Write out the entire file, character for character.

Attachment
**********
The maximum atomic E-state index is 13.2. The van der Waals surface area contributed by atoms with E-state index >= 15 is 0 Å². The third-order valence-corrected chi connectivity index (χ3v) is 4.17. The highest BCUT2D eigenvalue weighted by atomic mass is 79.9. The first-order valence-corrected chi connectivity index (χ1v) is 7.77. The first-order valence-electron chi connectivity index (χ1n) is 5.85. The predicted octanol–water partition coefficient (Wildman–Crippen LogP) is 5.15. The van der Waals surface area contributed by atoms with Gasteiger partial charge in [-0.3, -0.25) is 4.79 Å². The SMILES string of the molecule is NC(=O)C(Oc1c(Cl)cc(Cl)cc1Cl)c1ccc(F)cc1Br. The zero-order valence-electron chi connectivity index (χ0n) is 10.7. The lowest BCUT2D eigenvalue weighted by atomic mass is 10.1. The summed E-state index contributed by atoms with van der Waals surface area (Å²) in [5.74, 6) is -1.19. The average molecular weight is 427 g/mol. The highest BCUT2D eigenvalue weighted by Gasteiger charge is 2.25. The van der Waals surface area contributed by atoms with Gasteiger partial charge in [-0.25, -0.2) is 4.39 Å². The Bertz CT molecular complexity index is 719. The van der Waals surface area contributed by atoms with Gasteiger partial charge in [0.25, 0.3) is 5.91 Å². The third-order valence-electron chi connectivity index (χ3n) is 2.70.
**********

The maximum atomic E-state index is 13.2. The van der Waals surface area contributed by atoms with E-state index >= 15 is 0 Å². The third-order valence-corrected chi connectivity index (χ3v) is 4.17. The highest BCUT2D eigenvalue weighted by atomic mass is 79.9. The first-order valence-corrected chi connectivity index (χ1v) is 7.77. The first-order valence-electron chi connectivity index (χ1n) is 5.85. The predicted octanol–water partition coefficient (Wildman–Crippen LogP) is 5.15. The van der Waals surface area contributed by atoms with Gasteiger partial charge in [-0.3, -0.25) is 4.79 Å². The SMILES string of the molecule is NC(=O)C(Oc1c(Cl)cc(Cl)cc1Cl)c1ccc(F)cc1Br. The zero-order valence-electron chi connectivity index (χ0n) is 10.7. The lowest BCUT2D eigenvalue weighted by atomic mass is 10.1. The summed E-state index contributed by atoms with van der Waals surface area (Å²) in [5.74, 6) is -1.19. The average molecular weight is 427 g/mol. The highest BCUT2D eigenvalue weighted by Gasteiger charge is 2.25. The van der Waals surface area contributed by atoms with Gasteiger partial charge in [-0.25, -0.2) is 4.39 Å². The Bertz CT molecular complexity index is 719. The van der Waals surface area contributed by atoms with Gasteiger partial charge in [0.25, 0.3) is 5.91 Å². The third-order valence-electron chi connectivity index (χ3n) is 2.70.